This basic situation is reflected in some media coverage of Mastriano’s surge. But there’s something more nefarious about Mastriano than those basic facts convey when it comes to the true threat to democracy he poses.
Mastriano didn’t just try to help Trump overturn the election. At the time, he also essentially declared his support for the notion that the popular vote can be treated as non-binding when it comes to the certification of presidential electors.
Mastriano is now running for a position that exerts real control over the process of certifying electors. Republicans fear he could secure the nomination, because he might be a weak general-election candidate. But forecasters note that in a bad enough year, he could win.
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This is deeply worrisome: It means Mastriano could soon have the power to help execute a version of the scheme he endorsed — certifying electors in direct defiance of the state’s popular-vote outcome, based on bogus claims that this outcome was compromised.
Much of the coverage of Mastriano’s surge — see here, here and here — doesn’t quite capture this underlying reality. Yes, those pieces tell us Mastriano played a key role in Trump’s 2020 theft effort. Some accounts note that as governor, Mastriano would appoint the next secretary of state, who would exert great control over the election process.
All of that is important. But it’s also insufficient. What must be conveyed clearly and unflinchingly is this: If Mastriano wins the general election, there is almost certainly no chance that a Democratic presidential candidate’s victory in Pennsylvania in 2024 will be certified by the state’s governor.
Consider Mastriano’s own words. During Trump’s 2020 effort to steal the election, Mastriano explicitly endorsed the idea that the state legislature has “sole authority” to reappoint new electors, given “mounting evidence” that Joe Biden’s win was “compromised.”
It wasn’t actually “compromised,” of course. But Mastriano continued to insist it was. He even pushed the Justice Department to accept this, at the moment when Trump wanted the department to announce fraud to create a pretext to overturn his loss. Mastriano is running for governor on the very idea that Trump’s loss was compromised.
This functionally means that Mastriano adheres to the notion that the mere claim of fraud is enough to justify the certification of presidential electors in defiance of the popular-vote outcome. As governor, he would be in a good position to help operationalize this very principle.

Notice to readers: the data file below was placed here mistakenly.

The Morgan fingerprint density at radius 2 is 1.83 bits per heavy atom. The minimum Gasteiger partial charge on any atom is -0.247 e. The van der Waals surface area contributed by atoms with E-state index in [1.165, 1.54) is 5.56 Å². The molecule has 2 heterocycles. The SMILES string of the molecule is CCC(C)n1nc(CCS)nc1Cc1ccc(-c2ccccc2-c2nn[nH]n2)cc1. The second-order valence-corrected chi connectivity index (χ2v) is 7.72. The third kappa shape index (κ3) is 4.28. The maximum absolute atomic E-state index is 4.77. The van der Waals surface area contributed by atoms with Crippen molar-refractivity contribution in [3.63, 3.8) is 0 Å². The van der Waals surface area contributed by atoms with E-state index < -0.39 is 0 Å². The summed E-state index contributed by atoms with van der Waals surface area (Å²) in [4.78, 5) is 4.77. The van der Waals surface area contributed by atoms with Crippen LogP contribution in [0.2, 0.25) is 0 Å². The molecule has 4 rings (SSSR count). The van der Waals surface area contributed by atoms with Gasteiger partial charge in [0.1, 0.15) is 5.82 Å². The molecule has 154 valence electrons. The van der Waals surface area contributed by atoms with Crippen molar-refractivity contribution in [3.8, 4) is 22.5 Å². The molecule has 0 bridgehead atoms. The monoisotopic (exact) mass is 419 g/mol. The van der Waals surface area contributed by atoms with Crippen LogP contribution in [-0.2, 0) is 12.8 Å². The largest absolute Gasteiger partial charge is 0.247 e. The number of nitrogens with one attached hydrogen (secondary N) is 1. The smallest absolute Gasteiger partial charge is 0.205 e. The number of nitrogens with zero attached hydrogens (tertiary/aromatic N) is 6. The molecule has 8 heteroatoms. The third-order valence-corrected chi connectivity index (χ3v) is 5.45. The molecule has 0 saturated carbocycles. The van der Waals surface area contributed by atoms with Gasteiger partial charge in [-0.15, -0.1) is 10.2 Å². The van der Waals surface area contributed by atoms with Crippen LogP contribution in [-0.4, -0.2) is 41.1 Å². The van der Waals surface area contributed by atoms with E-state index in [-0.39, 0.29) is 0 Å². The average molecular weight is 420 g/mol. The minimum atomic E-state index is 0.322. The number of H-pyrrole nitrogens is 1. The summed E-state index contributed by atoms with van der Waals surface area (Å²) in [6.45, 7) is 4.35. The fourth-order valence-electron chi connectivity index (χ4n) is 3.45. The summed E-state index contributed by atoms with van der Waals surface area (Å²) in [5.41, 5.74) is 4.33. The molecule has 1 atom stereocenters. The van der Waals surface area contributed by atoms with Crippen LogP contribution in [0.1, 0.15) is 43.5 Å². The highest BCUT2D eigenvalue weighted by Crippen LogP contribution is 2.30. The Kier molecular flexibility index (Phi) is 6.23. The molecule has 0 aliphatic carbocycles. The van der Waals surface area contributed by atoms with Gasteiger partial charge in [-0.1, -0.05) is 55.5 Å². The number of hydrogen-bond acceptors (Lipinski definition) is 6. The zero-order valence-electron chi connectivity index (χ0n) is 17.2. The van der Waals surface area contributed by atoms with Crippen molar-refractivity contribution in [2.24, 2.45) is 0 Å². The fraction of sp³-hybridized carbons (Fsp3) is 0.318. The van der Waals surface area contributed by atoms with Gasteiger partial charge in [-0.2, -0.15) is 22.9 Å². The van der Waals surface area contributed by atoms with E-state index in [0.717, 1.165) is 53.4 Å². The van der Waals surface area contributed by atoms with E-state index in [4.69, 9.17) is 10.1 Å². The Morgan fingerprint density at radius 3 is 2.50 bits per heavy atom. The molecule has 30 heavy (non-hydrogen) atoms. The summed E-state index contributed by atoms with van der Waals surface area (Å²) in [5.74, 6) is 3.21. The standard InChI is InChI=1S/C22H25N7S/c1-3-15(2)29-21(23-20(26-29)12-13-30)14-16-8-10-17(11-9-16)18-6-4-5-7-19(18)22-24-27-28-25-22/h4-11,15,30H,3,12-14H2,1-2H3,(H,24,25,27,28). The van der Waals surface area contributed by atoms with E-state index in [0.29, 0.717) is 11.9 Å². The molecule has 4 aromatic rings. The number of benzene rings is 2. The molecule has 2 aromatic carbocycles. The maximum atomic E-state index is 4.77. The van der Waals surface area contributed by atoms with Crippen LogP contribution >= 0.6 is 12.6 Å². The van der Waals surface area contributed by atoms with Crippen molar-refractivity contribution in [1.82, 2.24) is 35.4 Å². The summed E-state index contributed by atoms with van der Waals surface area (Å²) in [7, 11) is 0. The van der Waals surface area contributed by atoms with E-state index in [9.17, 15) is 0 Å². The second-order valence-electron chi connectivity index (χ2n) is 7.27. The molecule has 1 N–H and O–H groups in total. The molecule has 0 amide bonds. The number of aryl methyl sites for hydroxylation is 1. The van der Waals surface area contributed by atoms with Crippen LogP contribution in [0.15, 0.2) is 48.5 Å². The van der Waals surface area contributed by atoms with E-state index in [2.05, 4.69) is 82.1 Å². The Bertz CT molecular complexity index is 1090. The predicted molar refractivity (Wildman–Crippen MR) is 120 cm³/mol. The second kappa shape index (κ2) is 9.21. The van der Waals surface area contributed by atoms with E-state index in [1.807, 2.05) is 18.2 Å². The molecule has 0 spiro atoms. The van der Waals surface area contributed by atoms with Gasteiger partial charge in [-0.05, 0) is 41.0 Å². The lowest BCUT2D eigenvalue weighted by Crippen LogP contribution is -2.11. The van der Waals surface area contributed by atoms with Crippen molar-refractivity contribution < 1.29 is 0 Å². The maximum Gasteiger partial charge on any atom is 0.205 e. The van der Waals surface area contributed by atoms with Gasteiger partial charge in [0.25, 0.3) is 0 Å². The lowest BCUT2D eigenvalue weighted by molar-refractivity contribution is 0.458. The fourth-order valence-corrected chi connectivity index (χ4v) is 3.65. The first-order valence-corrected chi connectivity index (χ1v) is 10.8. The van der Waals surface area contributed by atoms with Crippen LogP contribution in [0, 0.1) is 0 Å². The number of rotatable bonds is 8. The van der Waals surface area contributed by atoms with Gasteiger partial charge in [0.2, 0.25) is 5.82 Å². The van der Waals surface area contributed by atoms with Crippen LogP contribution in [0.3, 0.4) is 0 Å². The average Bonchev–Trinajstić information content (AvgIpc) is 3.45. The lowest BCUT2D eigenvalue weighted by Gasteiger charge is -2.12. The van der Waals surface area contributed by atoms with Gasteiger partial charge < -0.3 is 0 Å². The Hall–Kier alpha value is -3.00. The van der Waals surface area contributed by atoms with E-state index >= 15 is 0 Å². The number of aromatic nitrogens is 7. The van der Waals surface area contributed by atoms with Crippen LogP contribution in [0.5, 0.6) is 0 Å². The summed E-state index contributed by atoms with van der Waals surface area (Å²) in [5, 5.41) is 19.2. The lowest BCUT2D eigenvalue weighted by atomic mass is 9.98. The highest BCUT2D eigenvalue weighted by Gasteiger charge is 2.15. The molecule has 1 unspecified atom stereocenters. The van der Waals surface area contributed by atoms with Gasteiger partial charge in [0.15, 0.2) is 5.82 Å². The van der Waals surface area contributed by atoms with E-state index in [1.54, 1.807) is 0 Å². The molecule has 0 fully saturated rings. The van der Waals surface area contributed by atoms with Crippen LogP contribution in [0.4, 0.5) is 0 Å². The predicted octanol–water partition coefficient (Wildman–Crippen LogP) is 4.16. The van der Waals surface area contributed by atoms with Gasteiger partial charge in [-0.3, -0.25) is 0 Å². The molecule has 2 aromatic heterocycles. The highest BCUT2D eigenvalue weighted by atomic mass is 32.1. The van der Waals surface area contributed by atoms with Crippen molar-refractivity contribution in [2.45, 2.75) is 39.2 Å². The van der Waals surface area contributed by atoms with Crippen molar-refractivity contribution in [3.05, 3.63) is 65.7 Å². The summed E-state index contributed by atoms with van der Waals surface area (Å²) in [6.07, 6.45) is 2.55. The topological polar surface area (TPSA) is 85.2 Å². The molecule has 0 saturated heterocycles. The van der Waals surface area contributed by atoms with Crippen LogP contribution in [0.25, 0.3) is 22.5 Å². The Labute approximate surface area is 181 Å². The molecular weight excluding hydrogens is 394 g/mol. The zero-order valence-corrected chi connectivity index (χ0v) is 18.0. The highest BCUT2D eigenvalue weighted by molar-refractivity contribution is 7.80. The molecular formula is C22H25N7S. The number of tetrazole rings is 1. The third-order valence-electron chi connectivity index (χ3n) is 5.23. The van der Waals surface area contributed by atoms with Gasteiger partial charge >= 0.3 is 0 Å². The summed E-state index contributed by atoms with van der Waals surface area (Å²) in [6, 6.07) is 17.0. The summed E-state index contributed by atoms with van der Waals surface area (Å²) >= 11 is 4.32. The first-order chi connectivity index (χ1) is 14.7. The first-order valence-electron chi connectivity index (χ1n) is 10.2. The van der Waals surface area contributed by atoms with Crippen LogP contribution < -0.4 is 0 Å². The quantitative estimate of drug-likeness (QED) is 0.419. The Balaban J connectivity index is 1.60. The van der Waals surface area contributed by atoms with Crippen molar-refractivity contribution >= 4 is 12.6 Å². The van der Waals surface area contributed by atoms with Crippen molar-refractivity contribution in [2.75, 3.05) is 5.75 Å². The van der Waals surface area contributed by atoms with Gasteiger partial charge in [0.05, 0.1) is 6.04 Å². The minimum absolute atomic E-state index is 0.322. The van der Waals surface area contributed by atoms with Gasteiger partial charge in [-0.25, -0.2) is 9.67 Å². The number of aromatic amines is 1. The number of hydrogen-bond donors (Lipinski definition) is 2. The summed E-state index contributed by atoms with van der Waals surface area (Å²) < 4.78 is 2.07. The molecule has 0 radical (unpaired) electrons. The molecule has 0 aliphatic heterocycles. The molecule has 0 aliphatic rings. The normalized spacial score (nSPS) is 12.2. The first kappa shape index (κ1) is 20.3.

In Pennsylvania, the secretary of state certifies the election results, and the governor signs the certification of the winner’s electors. The state legislature exercised its constitutional role in determining the “manner” of appointing electors by passing a law creating this process.
If the Democratic contender wins the popular vote in Pennsylvania in 2024, and Gov. Mastriano declares widespread fraud, what’s to stop his handpicked secretary of state from certifying the GOP candidate as winner, after which he could sign certification of that candidate’s electors?
What’s to stop a House of Representatives controlled by Speaker Kevin McCarthy from counting those electors?
“That is what is at stake,” Pennsylvania Attorney General Josh Shapiro, who is running for governor as a Democrat, told me. “He has made it clear he believes the 2020 election was rigged, and he would have put his own electors in place if he were governor.”
“This is not just about the ‘big lie,’” Shapiro said, noting that this formulation undersells the degree to which Mastriano poses a “danger to democracy.”
Some might dismiss that as a partisan argument. But that’s exactly the problem: A clear rendering of the situation, based on Mastriano’s own declared positions, seems so outlandish that it’s easy to dismiss as mere partisan posturing.
Of course, Mastriano might lose the general election. Or he might lose the primary. But for now, it should be asked: Is the media clearly conveying to voters the choice they face?
This is a question The Post’s Margaret Sullivan regularly poses to her media colleagues. Sullivan doesn’t appear reassured.
Similarly, CNN producer Alex Koppelman attracted attention this week by declaring that the media is falling short of this mission in a general sense. He pointedly asked colleagues if they’re conveying what they “know” about the possibility of a stolen 2024 election.
Press critic Jay Rosen argues that along these lines, newsrooms should engage in “disaster planning” and “threat modeling.”
“We need journalists to project forward in their imaginations to how these disasters for democracy would actually unfold,” Rosen told me.
In this context, Rosen continued, journalists should ask themselves whether their renderings of the present capture those possibilities. He asked: “Are voters being given a clear picture of the choice ahead?”
Unfortunately, we can’t answer that question in the affirmative with a whole lot of confidence.